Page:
From these lines an inference is obtained of what English knowledge of Australia then was, for Dampier evidently had well worked out charts with him, judging from his criticisms of the positions marked in them. His remarks dealing with Western Australia should be interesting to readers of the history of this colony, and we take this as a reason for publishing extracts from his volumes. He describes the "dry, sandy, soil" as

"destitute of water, except you make wells; yet producing divers sorts of trees: but the woods are not thick, nor the trees very big. Most of the trees we saw are dragon-trees, as we supposed, and these too are the largest trees of any there. They are about the bigness of our large apple trees, and about the same height; and the rind is blackish and somewhat rough…… The other sorts of trees were not known by any of us. There was pretty long grass growing under the trees; but it was very thin. We saw no trees that bore fruit or berries."

They observed no animals, and only once the track of one, "that seemed to be the tread of a beast as big as a great mastiff dog." There were a few small land birds and but few sea-fowl. Fish were scarce, "unless you reckon the manatee and turtle as such." Dampier was not impressed by the natives he met.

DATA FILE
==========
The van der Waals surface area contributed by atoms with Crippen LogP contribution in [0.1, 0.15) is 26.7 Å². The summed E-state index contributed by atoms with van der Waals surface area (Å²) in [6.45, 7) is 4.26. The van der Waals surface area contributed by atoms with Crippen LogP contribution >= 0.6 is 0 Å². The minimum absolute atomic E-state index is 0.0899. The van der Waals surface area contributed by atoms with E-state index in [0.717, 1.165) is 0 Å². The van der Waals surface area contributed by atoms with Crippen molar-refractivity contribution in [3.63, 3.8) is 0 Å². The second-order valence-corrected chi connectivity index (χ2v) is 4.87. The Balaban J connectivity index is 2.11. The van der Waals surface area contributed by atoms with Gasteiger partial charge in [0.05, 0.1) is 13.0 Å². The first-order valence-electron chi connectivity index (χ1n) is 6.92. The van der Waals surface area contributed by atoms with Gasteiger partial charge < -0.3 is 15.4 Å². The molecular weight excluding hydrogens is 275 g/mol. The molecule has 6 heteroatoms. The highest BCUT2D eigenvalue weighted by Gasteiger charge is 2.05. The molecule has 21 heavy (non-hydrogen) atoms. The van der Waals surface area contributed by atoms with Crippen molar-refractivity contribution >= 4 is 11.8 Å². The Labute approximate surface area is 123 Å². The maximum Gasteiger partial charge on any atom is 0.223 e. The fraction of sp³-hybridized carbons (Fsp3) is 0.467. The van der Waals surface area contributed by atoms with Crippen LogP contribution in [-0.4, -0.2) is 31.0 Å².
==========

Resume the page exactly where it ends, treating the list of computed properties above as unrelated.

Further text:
"The inhabitants of this country are the miserablest people in the world. The Hodmadods of Monomatapa, though a nasty people, yet for wealth are gentlemen to these; who have no houses and skin garments, sheep, poultry, and fruits of the earth, ostrich eggs, &c., as the Hodmadods have: and, setting aside their human shape, they differ little from brutes. They are tall, straight-bodied, and thin, with small long limbs. They have great heads, round foreheads, and great brows. Their eyelids are always half closed, to keep the flies out of their eyes; they being so troublesome here that no fanning will keep them from coming to one's face; and without the assistance of both hands to keep them off they will creep into one's nostrils, and mouth too, if the lips are not shut very close. So that from their infancy, being thus annoyed with these insects, they do never open their eyes as other people, and therefore they cannot see far, unless they hold up their heads, as if they were looking at somewhat over them.